After hearing the sad news of Anthony Bourdain‘s suicide earlier this summer, I decided I should finally read Kitchen Confidential, the book that got him noticed. Y’all, that man could write. He was flawed, for sure, but so very vibrant and passionate about food and cooking and the people he worked with. And he was a straight-shooter, which I appreciate. Somehow I’ve ended up reading more than a few food-related books this year, and I really enjoyed this one.
Here are a few bits and bobs I highlighted as I read:
Cooking is a craft, I like to think, and a good cook is a craftsman — not an artist. There’s nothing wrong with that: the great cathedrals of Europe were built by craftsmen — though not designed by them. Practicing your craft in expert fashion is noble, honorable and satisfying. And I’ll generally take a standup mercenary who takes pride in his professionalism over an artist any day. When I hear ‘artist’, I think of someone who doesn’t think it necessary to show up at work on time.
No one understands and appreciates the American Dream of hard work leading to material rewards better than a non-American.
Somebody who wakes up with a scratchy throat and slight fever and thinks it’s okay to call in sick is not what I’m looking for.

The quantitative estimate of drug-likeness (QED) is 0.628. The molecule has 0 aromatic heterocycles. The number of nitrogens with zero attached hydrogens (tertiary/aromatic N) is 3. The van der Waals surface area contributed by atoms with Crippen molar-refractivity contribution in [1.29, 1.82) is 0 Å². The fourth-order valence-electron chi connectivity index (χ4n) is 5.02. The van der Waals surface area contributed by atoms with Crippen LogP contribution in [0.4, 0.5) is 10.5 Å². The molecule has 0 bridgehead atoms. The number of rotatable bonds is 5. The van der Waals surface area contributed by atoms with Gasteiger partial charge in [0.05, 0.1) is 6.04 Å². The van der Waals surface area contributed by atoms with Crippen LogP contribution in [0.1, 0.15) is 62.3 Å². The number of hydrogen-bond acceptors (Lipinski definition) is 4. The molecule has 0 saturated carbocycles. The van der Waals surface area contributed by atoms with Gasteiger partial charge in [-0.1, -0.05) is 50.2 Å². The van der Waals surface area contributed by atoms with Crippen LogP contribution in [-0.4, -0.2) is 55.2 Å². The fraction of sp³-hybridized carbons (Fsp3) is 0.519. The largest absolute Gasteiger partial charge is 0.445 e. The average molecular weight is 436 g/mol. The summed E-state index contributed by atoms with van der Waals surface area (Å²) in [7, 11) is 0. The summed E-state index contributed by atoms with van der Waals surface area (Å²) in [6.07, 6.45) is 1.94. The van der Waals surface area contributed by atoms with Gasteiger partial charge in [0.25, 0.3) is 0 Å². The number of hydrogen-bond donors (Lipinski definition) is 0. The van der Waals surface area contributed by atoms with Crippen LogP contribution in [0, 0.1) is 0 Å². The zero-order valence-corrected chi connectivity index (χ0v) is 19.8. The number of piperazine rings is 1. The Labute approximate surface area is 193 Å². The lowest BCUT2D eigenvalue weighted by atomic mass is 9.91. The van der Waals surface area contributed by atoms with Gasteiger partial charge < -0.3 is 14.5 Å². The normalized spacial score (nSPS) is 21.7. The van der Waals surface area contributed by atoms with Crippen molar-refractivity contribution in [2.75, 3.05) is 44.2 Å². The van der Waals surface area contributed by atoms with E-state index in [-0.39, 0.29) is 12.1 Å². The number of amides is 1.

Vegetarians, and their Hezbollah-like splinter-faction, the vegans, are a persistent irritant to any chef worth a damn. To me, life without veal stock, pork fat, sausage, organ meat, demi-glace, or even stinky cheese is a life not worth living. Vegetarians are the enemy of everything good and decent in the human spirit, an affront to all I stand for, the pure enjoyment of food.
Bigfoot [one of his bosses] understood — as I came to understand — that character is far more important than skills or employment history.
Skills can be taught. Character you either have or don’t have. Bigfoot understood that there are two types of people in the world: those who do what they say they’re going to do — and everyone else.
Given how his story ended, this was particularly poignant:
That was never my problem. When they’re yanking a fender out of my chest cavity, I will decidedly not be regretting missed opportunities for a good time. My regrets will be more along the lines of a sad list of people hurt, people let down, assets wasted and advantages squandered. I’m still here. And I’m surprised by that. Every day.
If you’re into food writing and haven’t yet read this one, check it out.